COVID-19 Corporate Update
January 2021 Charity & NFP Law Update
Published on January 28, 2021

By Theresa L.M. Man

Order Extending AGM Deadlines for Federal Corporations Now Ended

Corporations Canada published a reminder to federal corporations on December 30, 2020, that the Order Respecting Time Limits and Other Periods Established By or Under Certain Acts and Regulations for which the Minister of Industry is Responsible (COVID-19) (the “Order”) has now ended. The Order previously extended the deadline for federal corporations, including those under the Canada Not-for-Profit Corporations Act (“CNCA”), to call annual general meetings (“AGMs”) and present financial statements, and applied during the period between March 13, 2020 and December 31, 2020.

Commencing on January 1, 2021, federal corporations will therefore return to “business as usual” with respect to the timing of their AGMs, following the normal rules set out in their incorporating legislation. For CNCA corporations, this means holding an AGM no later than 15 months after the previous AGM, and no more than six months after the last financial year-end.

Corporations Canada’s announcement states that it is unsafe to hold in-person AGMs during the COVID-19 outbreak because it would contradict public health advice to practice physical distancing and self-isolation to prevent the spread of the virus.

Corporations Canada reminded corporations that depending on the by-laws, a corporation could have two possibilities to hold electronic AGMs:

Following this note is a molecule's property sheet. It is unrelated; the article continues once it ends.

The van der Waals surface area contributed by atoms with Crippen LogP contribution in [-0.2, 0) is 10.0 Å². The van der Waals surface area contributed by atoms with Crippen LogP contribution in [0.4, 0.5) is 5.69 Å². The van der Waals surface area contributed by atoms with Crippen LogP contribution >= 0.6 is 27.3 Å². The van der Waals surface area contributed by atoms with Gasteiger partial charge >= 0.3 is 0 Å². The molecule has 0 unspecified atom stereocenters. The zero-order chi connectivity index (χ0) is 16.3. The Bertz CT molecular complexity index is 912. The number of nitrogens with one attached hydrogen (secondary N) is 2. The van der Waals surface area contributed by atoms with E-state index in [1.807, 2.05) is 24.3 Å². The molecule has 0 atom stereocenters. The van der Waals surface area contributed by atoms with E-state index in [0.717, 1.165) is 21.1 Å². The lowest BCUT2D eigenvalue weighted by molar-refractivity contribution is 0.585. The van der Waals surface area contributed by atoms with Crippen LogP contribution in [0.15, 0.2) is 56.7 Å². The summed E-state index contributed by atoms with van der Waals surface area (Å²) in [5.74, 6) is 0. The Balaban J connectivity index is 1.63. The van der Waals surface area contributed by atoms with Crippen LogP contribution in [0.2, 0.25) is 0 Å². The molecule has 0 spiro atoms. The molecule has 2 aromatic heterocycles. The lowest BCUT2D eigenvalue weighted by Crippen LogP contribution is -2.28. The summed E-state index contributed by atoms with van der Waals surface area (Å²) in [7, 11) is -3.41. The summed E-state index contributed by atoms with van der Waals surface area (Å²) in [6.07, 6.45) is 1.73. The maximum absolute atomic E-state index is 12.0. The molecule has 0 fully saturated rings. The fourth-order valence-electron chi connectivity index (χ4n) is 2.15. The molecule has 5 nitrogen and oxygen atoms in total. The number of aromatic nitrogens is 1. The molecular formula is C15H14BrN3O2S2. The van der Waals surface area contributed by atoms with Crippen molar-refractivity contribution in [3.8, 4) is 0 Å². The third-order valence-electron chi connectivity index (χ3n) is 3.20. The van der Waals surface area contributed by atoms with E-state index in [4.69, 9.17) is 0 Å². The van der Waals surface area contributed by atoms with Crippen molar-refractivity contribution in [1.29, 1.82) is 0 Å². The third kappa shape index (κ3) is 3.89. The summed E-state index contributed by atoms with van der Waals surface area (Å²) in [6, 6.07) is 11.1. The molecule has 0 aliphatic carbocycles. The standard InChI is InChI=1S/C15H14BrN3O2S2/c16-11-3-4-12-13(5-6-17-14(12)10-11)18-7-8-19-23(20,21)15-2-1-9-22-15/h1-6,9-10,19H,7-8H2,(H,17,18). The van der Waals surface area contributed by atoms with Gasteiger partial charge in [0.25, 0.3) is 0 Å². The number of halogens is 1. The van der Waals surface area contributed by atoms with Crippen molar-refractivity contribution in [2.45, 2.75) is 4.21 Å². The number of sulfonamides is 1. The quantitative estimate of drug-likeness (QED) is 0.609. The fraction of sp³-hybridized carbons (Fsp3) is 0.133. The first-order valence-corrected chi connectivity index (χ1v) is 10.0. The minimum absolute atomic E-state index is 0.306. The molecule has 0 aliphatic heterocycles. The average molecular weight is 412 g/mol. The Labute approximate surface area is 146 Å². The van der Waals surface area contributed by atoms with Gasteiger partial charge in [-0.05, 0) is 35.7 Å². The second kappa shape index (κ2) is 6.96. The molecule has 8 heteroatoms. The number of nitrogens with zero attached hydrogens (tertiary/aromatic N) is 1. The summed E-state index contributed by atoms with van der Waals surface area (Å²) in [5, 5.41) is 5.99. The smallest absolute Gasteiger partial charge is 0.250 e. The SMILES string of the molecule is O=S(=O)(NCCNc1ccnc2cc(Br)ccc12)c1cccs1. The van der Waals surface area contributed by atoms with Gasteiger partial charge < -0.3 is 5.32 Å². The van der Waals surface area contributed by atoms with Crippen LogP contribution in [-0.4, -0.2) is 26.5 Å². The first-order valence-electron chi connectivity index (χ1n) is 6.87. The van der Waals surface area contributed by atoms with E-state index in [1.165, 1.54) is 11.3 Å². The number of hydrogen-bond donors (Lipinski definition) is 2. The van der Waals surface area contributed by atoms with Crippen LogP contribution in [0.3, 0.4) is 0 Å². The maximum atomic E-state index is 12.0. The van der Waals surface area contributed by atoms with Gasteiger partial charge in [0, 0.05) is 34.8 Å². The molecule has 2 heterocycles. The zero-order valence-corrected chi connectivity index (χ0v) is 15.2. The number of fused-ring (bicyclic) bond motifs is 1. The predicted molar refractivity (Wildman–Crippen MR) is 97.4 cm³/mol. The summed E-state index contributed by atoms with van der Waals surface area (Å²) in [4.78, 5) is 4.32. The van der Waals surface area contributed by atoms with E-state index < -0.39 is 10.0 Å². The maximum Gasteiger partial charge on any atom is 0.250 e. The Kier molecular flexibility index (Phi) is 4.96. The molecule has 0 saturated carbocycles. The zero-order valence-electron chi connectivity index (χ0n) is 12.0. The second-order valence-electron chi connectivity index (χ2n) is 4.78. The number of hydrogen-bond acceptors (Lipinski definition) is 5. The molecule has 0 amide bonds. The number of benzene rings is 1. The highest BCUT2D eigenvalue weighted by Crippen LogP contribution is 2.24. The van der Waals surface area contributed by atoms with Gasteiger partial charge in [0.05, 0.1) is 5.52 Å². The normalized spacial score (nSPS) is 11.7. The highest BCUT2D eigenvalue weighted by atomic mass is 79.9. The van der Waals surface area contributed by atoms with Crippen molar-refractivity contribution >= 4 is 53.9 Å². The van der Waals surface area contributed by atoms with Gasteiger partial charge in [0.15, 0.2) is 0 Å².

• Virtual meetings where all participants attend exclusively through a digital channel that allows participants to communicate adequately with each other during the meeting. Virtual meetings must specifically be in the corporation’s by-laws.

  • Hybrid meetings (i.e., partially virtual meetings) where some participants attend in-person and others participate through a digital channel that allows participants to communicate adequately with each other during the meeting. A hybrid meeting may be held if (i) they are not prohibited by by-laws, or (ii) the by-laws are silent and thereby may be held by default under the CNCA.

Corporations Canada then states that “if the corporation’s by-laws prohibit virtual meetings or are silent on holding them, the board of directors may change the by-laws with the change effective until the next meeting of shareholders or members (when the change can be confirmed or rejected).” However, Corporations Canada fails to point out that this option does not apply to those corporations that have a provision in their articles requiring by-law changes be subject to a special resolution of members before the by-law changes may take effect.

Corporations Canada also points out that for those corporations that have a small number of members, they can have the members sign a written resolution approving business items in lieu of holding an AGM. However, since this option requires the written resolution to be signed by all members in order to be valid, the practical application of this option is fairly limited.

Lastly, Corporations Canada points out that not-for-profit corporations may also apply to Corporations Canada to delay the calling of their AGM where calling the AGM within the normal timeframe would be detrimental. The application must be made at least 30 business days before notice calling the AGM is required to be sent to members online or by email to

Read the January 2021 Charity & NFP Law Update